Any anecdotes from the project?

During evaluation, we held a number of reference calls and I joked that Copperleaf must have some magic stardust they put on their users’ keyboards, because I had never heard such positive references about an IT provider. I have to say they were honest! I believe it’s Copperleaf’s focus on the customer experience that made the difference.

What made the project a success?

It may be a cliché, but the joint Anglian Water and Copperleaf delivery team deserves a large amount of credit. We started from a strong position; we had a clear idea of what we wanted to achieve due to our maturity, and the right product to deliver it. But ultimately, the drive and dedication of the team is what has carried us to a successful go-live. Anglian Water is very strong in alliancing and is recognised as an industry leader in this regard, so I wanted to carry this through into this project. And on the Copperleaf side, just the simple thing of having one dedicated project manager for the duration of the project made all the difference in having a collaborative and innovative delivery approach.

To learn more about Copperleaf’s work with Anglian Water, click here.

About Stefan Sadnicki

Stefan is Managing Director for Copperleaf in Europe. He works both with Copperleaf partners and directly with asset-intensive organisations to solve their asset investment planning challenges. His background is in business analytics and consulting and he is an active member of The Institute of Asset Management (IAM). Connect with him on LinkedIn.


Our previous article in this RCA Program Development blog series introduced the six roles required in your root cause analysis team in order cover all of the necessary functions. This installment in the series goes into more depth on the team structure and provides some important considerations for deciding whom should be involved.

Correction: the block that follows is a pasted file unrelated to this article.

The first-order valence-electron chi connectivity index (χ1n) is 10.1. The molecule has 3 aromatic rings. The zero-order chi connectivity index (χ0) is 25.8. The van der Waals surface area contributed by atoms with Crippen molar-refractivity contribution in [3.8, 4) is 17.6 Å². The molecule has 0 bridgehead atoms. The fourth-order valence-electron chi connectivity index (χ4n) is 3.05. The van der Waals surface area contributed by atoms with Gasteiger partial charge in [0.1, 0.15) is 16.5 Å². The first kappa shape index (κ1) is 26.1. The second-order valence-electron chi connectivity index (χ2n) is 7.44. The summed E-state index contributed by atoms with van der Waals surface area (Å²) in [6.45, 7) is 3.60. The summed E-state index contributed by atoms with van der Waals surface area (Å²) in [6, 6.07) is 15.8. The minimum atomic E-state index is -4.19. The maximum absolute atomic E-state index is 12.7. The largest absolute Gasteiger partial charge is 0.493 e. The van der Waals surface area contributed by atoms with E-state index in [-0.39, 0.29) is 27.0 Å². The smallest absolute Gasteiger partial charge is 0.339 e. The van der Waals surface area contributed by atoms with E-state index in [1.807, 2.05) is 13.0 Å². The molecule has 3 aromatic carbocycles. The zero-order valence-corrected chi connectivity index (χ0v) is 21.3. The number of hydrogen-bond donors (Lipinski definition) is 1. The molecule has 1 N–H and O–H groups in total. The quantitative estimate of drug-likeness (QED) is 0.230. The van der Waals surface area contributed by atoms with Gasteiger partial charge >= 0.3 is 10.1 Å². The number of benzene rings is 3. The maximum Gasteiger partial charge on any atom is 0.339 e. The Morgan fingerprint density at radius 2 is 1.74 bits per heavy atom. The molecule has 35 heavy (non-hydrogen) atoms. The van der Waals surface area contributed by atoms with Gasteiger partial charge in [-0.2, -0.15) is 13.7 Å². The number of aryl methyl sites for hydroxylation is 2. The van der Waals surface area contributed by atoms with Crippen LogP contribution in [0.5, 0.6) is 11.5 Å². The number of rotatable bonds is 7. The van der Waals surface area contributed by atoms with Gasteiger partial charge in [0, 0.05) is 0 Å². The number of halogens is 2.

Roles and Responsibilities

The RCA effort in any organization will require a number of participants at various levels of the organization having distinct roles with very specific responsibilities.  Once the workflow processes are established it is time to assign these roles and responsibilities to specific individuals, determine training needs, and decide if a formal human change management plan will be desirable to assist employees in assuming their new assignments.  These responsibilities must be clearly understood to ensure that the appropriate personnel are assigned to the various roles which include the following:

 

RCATeamGraphic_72ppi.png

 

To assist in the above, it is helpful to review the nature and dynamics of a functioning RCA team.

The role of an analysis team is to apply the RCA methodology to a particular incident.  A predetermined set of conditions or triggers is used in determining what incidents qualify for a formal RCA.  The RCA Champion in collaboration with a designated Facilitator then decides through the problem definition process how much effort is to be expended on the analysis i.e. what skills participants will be on the team and how many of each, based upon the severity of the incident.  As a general rule, the cost of the resources expended should be significantly less than the potential benefit of a successful outcome.  In other words, the effort should yield a favorable ROI or greatly reduce the risk of a safety or environmental incident recurrence.  It is often useful to define threshold levels, or break points for minor, significant, or major RCA efforts to provide guidance.